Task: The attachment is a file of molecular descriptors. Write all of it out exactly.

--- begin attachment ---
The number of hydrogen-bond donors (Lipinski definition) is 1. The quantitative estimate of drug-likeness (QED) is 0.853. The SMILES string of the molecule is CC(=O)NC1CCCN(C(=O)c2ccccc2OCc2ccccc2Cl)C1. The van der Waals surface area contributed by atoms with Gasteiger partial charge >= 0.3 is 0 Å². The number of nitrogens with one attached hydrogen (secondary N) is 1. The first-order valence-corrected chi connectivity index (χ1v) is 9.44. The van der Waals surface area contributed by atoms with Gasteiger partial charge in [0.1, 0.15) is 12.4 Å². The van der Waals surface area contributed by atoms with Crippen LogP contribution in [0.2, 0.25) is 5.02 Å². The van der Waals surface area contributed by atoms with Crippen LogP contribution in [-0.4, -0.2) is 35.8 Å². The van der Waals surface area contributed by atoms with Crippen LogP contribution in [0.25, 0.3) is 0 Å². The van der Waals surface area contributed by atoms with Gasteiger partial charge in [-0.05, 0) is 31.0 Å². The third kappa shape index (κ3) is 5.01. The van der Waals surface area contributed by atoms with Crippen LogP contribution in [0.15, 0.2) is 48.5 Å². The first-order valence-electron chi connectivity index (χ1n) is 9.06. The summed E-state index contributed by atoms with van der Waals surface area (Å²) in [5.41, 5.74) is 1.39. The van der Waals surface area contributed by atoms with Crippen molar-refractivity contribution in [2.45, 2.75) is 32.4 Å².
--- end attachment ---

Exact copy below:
The number of hydrogen-bond donors (Lipinski definition) is 1. The quantitative estimate of drug-likeness (QED) is 0.853. The SMILES string of the molecule is CC(=O)NC1CCCN(C(=O)c2ccccc2OCc2ccccc2Cl)C1. The van der Waals surface area contributed by atoms with Gasteiger partial charge >= 0.3 is 0 Å². The number of nitrogens with one attached hydrogen (secondary N) is 1. The first-order valence-corrected chi connectivity index (χ1v) is 9.44. The van der Waals surface area contributed by atoms with Gasteiger partial charge in [0.1, 0.15) is 12.4 Å². The van der Waals surface area contributed by atoms with Crippen LogP contribution in [0.2, 0.25) is 5.02 Å². The van der Waals surface area contributed by atoms with Crippen LogP contribution in [-0.4, -0.2) is 35.8 Å². The van der Waals surface area contributed by atoms with Crippen LogP contribution in [0.25, 0.3) is 0 Å². The van der Waals surface area contributed by atoms with Gasteiger partial charge in [-0.05, 0) is 31.0 Å². The third kappa shape index (κ3) is 5.01. The van der Waals surface area contributed by atoms with Crippen LogP contribution in [0.15, 0.2) is 48.5 Å². The first-order valence-electron chi connectivity index (χ1n) is 9.06. The summed E-state index contributed by atoms with van der Waals surface area (Å²) in [5.41, 5.74) is 1.39. The van der Waals surface area contributed by atoms with Crippen molar-refractivity contribution in [2.45, 2.75) is 32.4 Å².